You might know Cochabamba, even if you think you don’t. In 2000, Cochabamba was the sight of what was to become known as ‘The Water War’, a street-fight over the future of Bolivia’s water supply. Despite missteps on all sides of the issue, the end result was the expulsion of the foreign (American) company to whom the government had sold a water system in shambles, and who had in turn callously raised rates to exorbitant heights in order to fix it. Uninvolved in the political machinations, some of the city’s poor received an increase totaling 20% of their monthly wages. The reaction was explosive and became a symbol world-wide for a successful popular uprising against globalization. There is even a movie about it, “Even the Rain” starring that dreamy guy who played Ché Guevara.
The epilogue is less ideal. The city’s poor are still without water, the wealthy areas pay a fraction of what they probably should, and more poor Bolivians from the country are moving to Cochabamba all the time, exclusively to the neighborhoods that don’t just have a little water to spare, but have no water at all.
While the world heard this loud shot across the IMF’s bow, it hears not much about the continued civil unrest in Bolivia. Feeling disenfranchised is part of the Bolivian national psyche and though ostensibly a democracy, the people’s voices aren’t paid much attention to even by the people they’ve elected to represent them. This leaves one last powerful tool in the people’s toolbox: blocking the highways.
There is a dramatic scene in Even the Rain when the people of Cochabamba announce they will block all the roads into and out of the city. As the crisis worsens, the blockades engulf the entire country. What the movie obviously doesn’t have time to point out is that this is fairly usual, even if the circumstances were not. Bolivia is a heavily unionized country and many of the largest companies are run by the government. So when the citizens want the government’s attention, they organize to close the roads.
Having finally arranged for our replacement ATM cards to come to the Las Lilas hostel and received a cash advance from American Express via Western Union, we had the money and motivation to finally leave Cochabamba. We said goodbye to Alex and his wife, the hostel’s owners who had been so sweet and so helpful to us and schlepped our packs to the bus station downtown.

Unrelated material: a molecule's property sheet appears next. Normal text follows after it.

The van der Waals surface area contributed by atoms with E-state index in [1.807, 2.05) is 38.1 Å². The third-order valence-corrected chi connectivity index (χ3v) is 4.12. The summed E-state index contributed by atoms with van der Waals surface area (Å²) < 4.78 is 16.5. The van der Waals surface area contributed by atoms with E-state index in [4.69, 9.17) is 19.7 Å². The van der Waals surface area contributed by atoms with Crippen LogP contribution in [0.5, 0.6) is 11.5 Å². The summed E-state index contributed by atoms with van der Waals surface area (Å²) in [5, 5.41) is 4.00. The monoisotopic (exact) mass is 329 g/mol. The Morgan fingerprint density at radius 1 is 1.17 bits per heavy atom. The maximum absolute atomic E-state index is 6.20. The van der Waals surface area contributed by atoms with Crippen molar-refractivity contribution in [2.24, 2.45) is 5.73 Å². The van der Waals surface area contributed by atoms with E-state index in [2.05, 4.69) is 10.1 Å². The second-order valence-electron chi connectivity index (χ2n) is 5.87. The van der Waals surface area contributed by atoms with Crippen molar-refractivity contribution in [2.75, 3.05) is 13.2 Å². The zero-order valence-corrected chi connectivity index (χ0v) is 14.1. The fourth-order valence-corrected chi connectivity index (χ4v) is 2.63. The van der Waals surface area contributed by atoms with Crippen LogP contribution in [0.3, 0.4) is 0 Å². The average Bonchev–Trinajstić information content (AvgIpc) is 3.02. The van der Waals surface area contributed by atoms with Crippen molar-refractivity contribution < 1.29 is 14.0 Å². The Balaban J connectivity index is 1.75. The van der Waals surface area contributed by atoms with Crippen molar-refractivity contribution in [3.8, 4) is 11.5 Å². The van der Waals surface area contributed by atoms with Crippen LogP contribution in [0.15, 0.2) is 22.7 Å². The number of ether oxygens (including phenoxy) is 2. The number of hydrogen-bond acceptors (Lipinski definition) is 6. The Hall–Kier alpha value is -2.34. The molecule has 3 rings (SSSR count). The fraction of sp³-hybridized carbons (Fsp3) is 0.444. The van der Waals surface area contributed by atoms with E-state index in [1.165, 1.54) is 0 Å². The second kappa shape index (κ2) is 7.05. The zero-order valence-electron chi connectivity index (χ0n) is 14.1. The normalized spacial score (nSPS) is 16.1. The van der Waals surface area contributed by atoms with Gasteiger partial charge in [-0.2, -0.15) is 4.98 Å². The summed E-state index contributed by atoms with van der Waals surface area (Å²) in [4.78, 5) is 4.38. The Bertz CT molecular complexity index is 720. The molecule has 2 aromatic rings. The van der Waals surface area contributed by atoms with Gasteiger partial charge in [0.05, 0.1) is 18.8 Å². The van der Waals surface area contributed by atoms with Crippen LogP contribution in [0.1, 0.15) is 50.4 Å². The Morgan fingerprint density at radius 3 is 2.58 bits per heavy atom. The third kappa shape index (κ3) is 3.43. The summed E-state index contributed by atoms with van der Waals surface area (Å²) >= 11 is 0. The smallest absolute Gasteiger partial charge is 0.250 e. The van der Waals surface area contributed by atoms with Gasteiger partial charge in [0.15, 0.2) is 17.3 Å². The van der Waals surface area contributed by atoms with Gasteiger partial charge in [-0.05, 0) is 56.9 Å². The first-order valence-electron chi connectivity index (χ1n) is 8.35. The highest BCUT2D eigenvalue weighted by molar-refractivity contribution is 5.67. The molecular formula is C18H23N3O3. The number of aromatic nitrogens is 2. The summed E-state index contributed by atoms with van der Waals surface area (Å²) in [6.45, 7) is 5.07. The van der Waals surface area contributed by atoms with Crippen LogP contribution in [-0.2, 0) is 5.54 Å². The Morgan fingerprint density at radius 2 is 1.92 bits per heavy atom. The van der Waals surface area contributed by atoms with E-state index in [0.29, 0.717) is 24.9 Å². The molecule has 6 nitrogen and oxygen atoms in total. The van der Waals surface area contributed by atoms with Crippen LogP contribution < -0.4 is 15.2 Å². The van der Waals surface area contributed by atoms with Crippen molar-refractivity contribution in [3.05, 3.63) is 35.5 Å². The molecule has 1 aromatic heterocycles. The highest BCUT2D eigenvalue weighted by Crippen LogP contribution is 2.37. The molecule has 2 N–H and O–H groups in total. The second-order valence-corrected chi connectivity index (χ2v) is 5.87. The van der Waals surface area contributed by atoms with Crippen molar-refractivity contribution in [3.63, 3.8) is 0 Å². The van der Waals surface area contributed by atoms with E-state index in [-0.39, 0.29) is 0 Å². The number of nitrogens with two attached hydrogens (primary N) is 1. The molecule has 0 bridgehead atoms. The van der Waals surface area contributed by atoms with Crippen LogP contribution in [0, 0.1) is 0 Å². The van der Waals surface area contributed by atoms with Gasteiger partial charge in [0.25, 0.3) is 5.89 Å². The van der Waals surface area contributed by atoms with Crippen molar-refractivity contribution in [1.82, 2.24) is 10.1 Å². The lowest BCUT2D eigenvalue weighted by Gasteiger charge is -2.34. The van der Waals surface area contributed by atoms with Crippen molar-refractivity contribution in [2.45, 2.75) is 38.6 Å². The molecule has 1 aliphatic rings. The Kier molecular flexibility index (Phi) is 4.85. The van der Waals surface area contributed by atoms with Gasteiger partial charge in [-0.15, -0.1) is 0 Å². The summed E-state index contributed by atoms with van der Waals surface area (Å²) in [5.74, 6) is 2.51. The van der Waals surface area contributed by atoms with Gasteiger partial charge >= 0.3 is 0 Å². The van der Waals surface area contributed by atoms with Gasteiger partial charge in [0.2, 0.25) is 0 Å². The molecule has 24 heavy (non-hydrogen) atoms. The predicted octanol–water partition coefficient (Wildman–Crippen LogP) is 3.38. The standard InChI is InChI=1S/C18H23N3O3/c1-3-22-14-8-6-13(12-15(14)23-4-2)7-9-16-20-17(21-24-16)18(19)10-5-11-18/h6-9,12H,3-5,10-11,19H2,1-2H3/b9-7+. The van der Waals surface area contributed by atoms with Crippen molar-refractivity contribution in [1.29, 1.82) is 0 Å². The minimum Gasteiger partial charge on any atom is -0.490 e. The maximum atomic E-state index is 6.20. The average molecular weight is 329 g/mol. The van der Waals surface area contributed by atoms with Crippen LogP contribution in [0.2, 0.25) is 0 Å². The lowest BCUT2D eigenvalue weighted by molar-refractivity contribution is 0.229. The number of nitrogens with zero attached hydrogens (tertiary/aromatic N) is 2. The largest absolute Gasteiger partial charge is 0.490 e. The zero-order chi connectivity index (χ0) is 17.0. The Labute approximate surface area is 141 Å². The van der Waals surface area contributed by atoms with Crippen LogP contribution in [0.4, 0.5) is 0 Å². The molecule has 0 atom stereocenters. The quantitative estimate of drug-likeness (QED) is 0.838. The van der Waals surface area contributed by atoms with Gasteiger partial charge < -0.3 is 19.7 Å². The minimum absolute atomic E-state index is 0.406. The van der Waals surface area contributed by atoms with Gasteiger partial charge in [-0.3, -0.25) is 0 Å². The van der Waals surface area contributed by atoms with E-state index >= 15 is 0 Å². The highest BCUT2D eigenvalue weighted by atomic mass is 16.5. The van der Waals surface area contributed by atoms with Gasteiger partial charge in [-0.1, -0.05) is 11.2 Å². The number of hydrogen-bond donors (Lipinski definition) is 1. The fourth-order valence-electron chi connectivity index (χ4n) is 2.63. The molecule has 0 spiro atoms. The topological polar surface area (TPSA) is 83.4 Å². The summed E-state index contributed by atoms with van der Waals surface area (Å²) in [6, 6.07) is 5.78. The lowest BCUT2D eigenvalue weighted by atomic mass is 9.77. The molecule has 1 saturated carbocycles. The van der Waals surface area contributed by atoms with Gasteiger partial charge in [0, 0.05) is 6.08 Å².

Inside the station it was oddly silent. The public benches were full of people who seemed to be waiting quietly for something to occur. Throughout the cavernous room the occasional shouts of city names was the only audible noise. When we approached a bus company to inquire after tickets to Oruro, our destination, they told us no buses were leaving because of a nation wide blockade. Looking around at the dozens of people patiently waiting in the cavernous station, we asked if there was any word on when it might be over. The answer was at least two or three days. What could we do? We asked, impotently.
It was suggested we wait.
We walked through the gates of Las Lilas an hour later and dropped our bags back down in the familiar dining room, greeted once again by our hosts. They hadn’t known about the blockades but weren’t particularly surprised. While they got our room ready again we sat on the lawn and tried to figure out what to do. We’d glimpsed Bolivia’s charms and were excited to explore the country, but so far had hit wall after wall trying to do so. Once again our only option seemed to be to fly, so we started scouring the internet for information on where we could go. The next day there was a cheap flight to La Paz, so we put our planned itinerary on hold and booked two tickets to the biggest city in Bolivia and the highest city in the world.